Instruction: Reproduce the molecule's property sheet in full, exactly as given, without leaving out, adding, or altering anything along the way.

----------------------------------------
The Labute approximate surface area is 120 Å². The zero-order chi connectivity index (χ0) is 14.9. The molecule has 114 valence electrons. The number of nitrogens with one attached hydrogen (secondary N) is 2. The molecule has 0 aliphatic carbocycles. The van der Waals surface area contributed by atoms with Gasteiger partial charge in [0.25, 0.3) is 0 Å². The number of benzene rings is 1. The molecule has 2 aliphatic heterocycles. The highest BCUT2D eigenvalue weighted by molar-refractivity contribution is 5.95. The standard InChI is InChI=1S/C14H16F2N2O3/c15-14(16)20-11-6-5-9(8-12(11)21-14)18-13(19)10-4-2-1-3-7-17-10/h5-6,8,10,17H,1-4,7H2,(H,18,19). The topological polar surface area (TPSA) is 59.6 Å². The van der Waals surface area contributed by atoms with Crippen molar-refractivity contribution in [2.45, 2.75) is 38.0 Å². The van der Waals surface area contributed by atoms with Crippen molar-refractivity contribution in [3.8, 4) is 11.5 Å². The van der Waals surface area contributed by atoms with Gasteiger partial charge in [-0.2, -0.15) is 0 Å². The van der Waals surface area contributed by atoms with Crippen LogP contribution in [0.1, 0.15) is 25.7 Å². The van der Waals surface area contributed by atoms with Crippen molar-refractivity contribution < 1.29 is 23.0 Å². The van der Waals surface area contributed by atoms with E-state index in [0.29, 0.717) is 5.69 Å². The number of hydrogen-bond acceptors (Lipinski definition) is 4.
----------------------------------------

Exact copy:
The Labute approximate surface area is 120 Å². The zero-order chi connectivity index (χ0) is 14.9. The molecule has 114 valence electrons. The number of nitrogens with one attached hydrogen (secondary N) is 2. The molecule has 0 aliphatic carbocycles. The van der Waals surface area contributed by atoms with Gasteiger partial charge in [0.25, 0.3) is 0 Å². The number of benzene rings is 1. The molecule has 2 aliphatic heterocycles. The highest BCUT2D eigenvalue weighted by molar-refractivity contribution is 5.95. The standard InChI is InChI=1S/C14H16F2N2O3/c15-14(16)20-11-6-5-9(8-12(11)21-14)18-13(19)10-4-2-1-3-7-17-10/h5-6,8,10,17H,1-4,7H2,(H,18,19). The topological polar surface area (TPSA) is 59.6 Å². The van der Waals surface area contributed by atoms with Crippen molar-refractivity contribution in [2.45, 2.75) is 38.0 Å². The van der Waals surface area contributed by atoms with Crippen molar-refractivity contribution in [3.8, 4) is 11.5 Å². The van der Waals surface area contributed by atoms with Gasteiger partial charge in [-0.2, -0.15) is 0 Å². The van der Waals surface area contributed by atoms with Crippen LogP contribution in [0.1, 0.15) is 25.7 Å². The van der Waals surface area contributed by atoms with Crippen molar-refractivity contribution < 1.29 is 23.0 Å². The van der Waals surface area contributed by atoms with E-state index in [0.29, 0.717) is 5.69 Å². The number of hydrogen-bond acceptors (Lipinski definition) is 4.